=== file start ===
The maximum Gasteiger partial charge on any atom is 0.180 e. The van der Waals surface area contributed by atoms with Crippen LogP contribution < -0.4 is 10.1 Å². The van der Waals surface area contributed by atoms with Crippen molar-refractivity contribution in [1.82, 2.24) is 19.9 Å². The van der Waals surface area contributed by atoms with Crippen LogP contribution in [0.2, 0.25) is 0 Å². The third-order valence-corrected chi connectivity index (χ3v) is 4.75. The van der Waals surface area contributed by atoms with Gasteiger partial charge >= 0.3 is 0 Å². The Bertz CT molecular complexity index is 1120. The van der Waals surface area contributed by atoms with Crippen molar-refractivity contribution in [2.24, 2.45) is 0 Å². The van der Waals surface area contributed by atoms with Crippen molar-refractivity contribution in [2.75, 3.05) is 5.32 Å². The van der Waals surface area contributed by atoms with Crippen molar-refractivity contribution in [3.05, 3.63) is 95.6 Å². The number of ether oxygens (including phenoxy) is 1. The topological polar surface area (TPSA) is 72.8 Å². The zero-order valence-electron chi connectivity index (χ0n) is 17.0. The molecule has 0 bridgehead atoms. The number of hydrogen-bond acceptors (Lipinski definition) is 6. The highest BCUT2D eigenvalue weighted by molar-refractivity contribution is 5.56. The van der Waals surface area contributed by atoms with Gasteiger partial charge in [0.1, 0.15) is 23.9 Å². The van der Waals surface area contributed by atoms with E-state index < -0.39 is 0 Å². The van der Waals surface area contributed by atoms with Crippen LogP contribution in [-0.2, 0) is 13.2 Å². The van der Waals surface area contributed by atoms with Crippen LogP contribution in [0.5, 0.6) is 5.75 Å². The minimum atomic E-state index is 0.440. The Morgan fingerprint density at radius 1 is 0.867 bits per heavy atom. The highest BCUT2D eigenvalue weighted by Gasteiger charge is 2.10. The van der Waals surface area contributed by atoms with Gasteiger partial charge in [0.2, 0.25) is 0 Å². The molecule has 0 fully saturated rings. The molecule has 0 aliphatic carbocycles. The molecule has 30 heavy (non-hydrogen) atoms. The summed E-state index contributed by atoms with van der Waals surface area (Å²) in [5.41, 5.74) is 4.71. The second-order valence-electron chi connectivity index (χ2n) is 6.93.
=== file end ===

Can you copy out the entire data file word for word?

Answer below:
The maximum Gasteiger partial charge on any atom is 0.180 e. The van der Waals surface area contributed by atoms with Crippen LogP contribution < -0.4 is 10.1 Å². The van der Waals surface area contributed by atoms with Crippen molar-refractivity contribution in [1.82, 2.24) is 19.9 Å². The van der Waals surface area contributed by atoms with Crippen LogP contribution in [0.2, 0.25) is 0 Å². The third-order valence-corrected chi connectivity index (χ3v) is 4.75. The van der Waals surface area contributed by atoms with Gasteiger partial charge >= 0.3 is 0 Å². The Bertz CT molecular complexity index is 1120. The van der Waals surface area contributed by atoms with Crippen molar-refractivity contribution in [2.24, 2.45) is 0 Å². The van der Waals surface area contributed by atoms with Crippen molar-refractivity contribution in [2.75, 3.05) is 5.32 Å². The van der Waals surface area contributed by atoms with Crippen molar-refractivity contribution in [3.05, 3.63) is 95.6 Å². The number of ether oxygens (including phenoxy) is 1. The topological polar surface area (TPSA) is 72.8 Å². The zero-order valence-electron chi connectivity index (χ0n) is 17.0. The molecule has 0 bridgehead atoms. The number of hydrogen-bond acceptors (Lipinski definition) is 6. The highest BCUT2D eigenvalue weighted by molar-refractivity contribution is 5.56. The van der Waals surface area contributed by atoms with Gasteiger partial charge in [0.1, 0.15) is 23.9 Å². The van der Waals surface area contributed by atoms with E-state index < -0.39 is 0 Å². The van der Waals surface area contributed by atoms with Crippen LogP contribution in [-0.2, 0) is 13.2 Å². The van der Waals surface area contributed by atoms with Crippen LogP contribution in [0.5, 0.6) is 5.75 Å². The minimum atomic E-state index is 0.440. The Morgan fingerprint density at radius 1 is 0.867 bits per heavy atom. The highest BCUT2D eigenvalue weighted by Gasteiger charge is 2.10. The van der Waals surface area contributed by atoms with Gasteiger partial charge in [0.2, 0.25) is 0 Å². The molecule has 0 fully saturated rings. The molecule has 0 aliphatic carbocycles. The molecule has 30 heavy (non-hydrogen) atoms. The summed E-state index contributed by atoms with van der Waals surface area (Å²) in [5.41, 5.74) is 4.71. The second-order valence-electron chi connectivity index (χ2n) is 6.93.